But that’s how we roll here in New Jersey.
In 1995, the New Jersey Supreme Court decided In Re Opinion 26 , settling a long dispute between the New Jersey Bar Association and the New Jersey Association of Realtors. You see, some Realtors regularly drafted contracts for real estate transactions, as is common practice in many states. The Bar contended that by drafting such contracts and providing associated advice and assistance, Realtors were engaging in the unauthorized practice of law. The Realtors countered that their customers had a right to choose whether or not they wanted to hire an attorney for such a transaction, but the Bar didn’t want to hear it. In response to the Bar’s outrage, the Committee on the Unauthorized Practice of Law eventually issued Opinion 26, declaring that by drafting contracts and providing such advice and assistance, Realtors were, in fact, engaging in the unauthorized practice of law. The New Jersey Association of Realtors filed papers asking the Supreme Court to put Opinion 26 on hold, and a long trial followed.
The Supreme Court ultimately decided that it would allow Realtors to draft contracts and provide other advice and assistance, but only under certain conditions:
1. A Realtor’s client must be provided with and sign what has come to be known as an Opinion 26 disclosure. This document informs the client of their right to hire an attorney, and must be attached as the cover page to any contract drafted.
2. Every contract drafted by a Realtor must contain an “Attorney Review” clause, stating that either party has the right to consult with an attorney, who can cancel the contract for any reason or no reason on behalf of the client, as long as a cancellation notice is transmitted no later than three days following the delivery of a fully executed contract to all parties.
It has become common practice for Realtors to draft most contracts, have them signed by both parties, and only afterwards are they sent to the parties’ respective attorneys. In accordance with the Supreme Court’s decision, each attorney has three days to consult with his or her client, and then disapprove of the contract if the client so wishes. If an attorney issues a notice of disapproval, the contract is null and void, and of no legal effect, and the buyer is refunded whatever deposit was left with the Realtor.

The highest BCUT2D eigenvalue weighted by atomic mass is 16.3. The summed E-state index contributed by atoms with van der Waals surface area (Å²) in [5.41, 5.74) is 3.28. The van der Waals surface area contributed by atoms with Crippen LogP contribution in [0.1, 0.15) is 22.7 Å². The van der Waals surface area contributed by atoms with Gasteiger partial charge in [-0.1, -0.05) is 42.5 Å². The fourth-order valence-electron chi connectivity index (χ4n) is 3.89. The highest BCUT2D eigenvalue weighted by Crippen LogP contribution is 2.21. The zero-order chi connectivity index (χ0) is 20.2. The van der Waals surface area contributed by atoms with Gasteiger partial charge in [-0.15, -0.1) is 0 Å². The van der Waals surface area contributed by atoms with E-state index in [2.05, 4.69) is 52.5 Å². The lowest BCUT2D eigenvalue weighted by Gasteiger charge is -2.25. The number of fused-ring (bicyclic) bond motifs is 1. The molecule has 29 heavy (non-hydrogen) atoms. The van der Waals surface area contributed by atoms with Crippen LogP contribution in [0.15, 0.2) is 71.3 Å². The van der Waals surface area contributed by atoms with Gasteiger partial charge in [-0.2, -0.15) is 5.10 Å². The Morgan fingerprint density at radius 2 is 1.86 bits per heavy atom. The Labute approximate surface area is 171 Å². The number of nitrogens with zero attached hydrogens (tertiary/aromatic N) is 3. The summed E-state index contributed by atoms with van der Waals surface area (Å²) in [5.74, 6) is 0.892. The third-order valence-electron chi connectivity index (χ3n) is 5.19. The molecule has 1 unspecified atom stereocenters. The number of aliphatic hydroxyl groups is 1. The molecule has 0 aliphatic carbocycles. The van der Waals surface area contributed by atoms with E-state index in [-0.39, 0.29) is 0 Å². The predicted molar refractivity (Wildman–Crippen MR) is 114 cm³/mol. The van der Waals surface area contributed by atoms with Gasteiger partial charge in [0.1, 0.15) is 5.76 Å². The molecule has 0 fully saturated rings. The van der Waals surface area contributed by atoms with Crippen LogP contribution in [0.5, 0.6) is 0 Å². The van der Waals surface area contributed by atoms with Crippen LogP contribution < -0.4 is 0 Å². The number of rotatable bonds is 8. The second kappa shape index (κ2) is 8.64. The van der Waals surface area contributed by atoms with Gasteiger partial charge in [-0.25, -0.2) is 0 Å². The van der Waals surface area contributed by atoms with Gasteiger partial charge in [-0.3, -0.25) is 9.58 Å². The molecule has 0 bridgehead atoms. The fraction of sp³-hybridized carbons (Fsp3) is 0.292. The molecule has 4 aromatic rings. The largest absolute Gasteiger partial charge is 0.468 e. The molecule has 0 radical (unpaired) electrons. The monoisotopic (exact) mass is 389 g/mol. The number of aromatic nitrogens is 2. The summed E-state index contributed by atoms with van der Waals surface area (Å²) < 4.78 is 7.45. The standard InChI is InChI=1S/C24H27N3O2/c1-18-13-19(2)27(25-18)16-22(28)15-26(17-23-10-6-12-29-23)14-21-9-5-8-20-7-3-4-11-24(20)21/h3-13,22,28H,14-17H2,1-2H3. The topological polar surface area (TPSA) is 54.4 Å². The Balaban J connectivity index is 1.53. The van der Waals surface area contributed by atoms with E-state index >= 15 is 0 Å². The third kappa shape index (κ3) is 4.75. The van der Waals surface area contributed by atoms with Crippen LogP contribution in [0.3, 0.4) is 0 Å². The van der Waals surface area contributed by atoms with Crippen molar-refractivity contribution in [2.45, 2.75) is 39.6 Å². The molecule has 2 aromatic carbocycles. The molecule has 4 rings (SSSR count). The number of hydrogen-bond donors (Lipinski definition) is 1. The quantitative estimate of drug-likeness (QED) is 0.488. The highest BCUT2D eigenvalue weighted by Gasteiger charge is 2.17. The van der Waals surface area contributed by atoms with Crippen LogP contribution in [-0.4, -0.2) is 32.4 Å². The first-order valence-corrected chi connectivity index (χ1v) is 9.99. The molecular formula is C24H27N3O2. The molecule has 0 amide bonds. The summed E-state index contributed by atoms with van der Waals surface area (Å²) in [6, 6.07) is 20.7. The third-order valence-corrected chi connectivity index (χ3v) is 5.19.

A couple of rules about Attorney Review:
1. As stated, a notice of disapproval must be delivered to both Realtors involved in the transaction within three days of the delivery of a fully executed contract to all parties. The day of delivery, weekends and holidays do not count- so if the contract is delivered to the buyer and the seller on Thursday, then day 1 is Friday, and attorney review ends on the following Tuesday.
2. For the notice to be effective, the attorney must use the specific wording, “I disapprove of the contract as written.”
3. As of this writing, notices of disapproval must be delivered to the Realtors by personal service, or by certified mail, return receipt requested. It is virtually universally thought that fax or email transmissions are acceptable means of disapproval, but under current law, that is simply not the case. Note that the New Jersey Superior Court has decided that fax or email notice is acceptable, but the question is still winding its way through the higher courts.
4. If no notice of disapproval is properly issued by the end Attorney Review, the contract becomes firm, and the parties will be bound to the terms contained therein.
Next Blog: “But I want this house and I didn’t want to cancel! Why did my attorney issue a notice of disapproval?!”